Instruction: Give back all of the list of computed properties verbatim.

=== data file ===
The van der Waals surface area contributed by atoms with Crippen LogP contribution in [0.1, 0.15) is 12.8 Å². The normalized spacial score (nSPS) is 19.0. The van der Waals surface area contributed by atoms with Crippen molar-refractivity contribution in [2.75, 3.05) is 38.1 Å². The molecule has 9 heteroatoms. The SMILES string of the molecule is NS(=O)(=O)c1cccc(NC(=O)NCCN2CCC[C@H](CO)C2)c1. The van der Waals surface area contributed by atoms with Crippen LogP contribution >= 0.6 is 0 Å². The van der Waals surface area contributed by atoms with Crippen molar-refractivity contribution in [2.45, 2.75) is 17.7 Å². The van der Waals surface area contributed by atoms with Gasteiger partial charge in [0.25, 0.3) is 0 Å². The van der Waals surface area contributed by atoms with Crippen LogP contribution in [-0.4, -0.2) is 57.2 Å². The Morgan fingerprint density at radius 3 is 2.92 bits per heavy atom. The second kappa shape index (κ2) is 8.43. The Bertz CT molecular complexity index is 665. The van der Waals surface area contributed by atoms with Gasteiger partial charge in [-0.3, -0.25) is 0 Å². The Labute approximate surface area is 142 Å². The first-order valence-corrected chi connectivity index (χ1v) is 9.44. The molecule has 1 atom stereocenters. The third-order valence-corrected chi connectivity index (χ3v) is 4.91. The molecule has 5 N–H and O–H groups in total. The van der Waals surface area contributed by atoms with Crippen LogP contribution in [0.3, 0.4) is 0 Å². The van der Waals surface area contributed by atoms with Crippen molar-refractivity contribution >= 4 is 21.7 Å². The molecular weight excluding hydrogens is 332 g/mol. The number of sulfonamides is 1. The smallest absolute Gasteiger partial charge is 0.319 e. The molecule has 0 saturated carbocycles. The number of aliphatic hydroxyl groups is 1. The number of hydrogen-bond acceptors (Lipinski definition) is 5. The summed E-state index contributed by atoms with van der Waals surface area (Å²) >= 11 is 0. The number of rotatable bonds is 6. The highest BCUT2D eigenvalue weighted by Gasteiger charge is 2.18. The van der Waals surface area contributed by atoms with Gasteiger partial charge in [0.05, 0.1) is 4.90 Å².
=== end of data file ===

The van der Waals surface area contributed by atoms with Crippen LogP contribution in [0.1, 0.15) is 12.8 Å². The normalized spacial score (nSPS) is 19.0. The van der Waals surface area contributed by atoms with Crippen molar-refractivity contribution in [2.75, 3.05) is 38.1 Å². The molecule has 9 heteroatoms. The SMILES string of the molecule is NS(=O)(=O)c1cccc(NC(=O)NCCN2CCC[C@H](CO)C2)c1. The van der Waals surface area contributed by atoms with Crippen LogP contribution >= 0.6 is 0 Å². The van der Waals surface area contributed by atoms with Crippen molar-refractivity contribution in [2.45, 2.75) is 17.7 Å². The van der Waals surface area contributed by atoms with Gasteiger partial charge in [0.25, 0.3) is 0 Å². The van der Waals surface area contributed by atoms with Crippen LogP contribution in [-0.4, -0.2) is 57.2 Å². The Morgan fingerprint density at radius 3 is 2.92 bits per heavy atom. The second kappa shape index (κ2) is 8.43. The Bertz CT molecular complexity index is 665. The van der Waals surface area contributed by atoms with Gasteiger partial charge in [-0.3, -0.25) is 0 Å². The Labute approximate surface area is 142 Å². The first-order valence-corrected chi connectivity index (χ1v) is 9.44. The molecule has 1 atom stereocenters. The third-order valence-corrected chi connectivity index (χ3v) is 4.91. The molecule has 5 N–H and O–H groups in total. The van der Waals surface area contributed by atoms with Crippen LogP contribution in [0.3, 0.4) is 0 Å². The van der Waals surface area contributed by atoms with Crippen molar-refractivity contribution >= 4 is 21.7 Å². The molecular weight excluding hydrogens is 332 g/mol. The number of sulfonamides is 1. The smallest absolute Gasteiger partial charge is 0.319 e. The molecule has 0 saturated carbocycles. The number of aliphatic hydroxyl groups is 1. The number of hydrogen-bond acceptors (Lipinski definition) is 5. The summed E-state index contributed by atoms with van der Waals surface area (Å²) >= 11 is 0. The number of rotatable bonds is 6. The highest BCUT2D eigenvalue weighted by Gasteiger charge is 2.18. The van der Waals surface area contributed by atoms with Gasteiger partial charge in [0.05, 0.1) is 4.90 Å².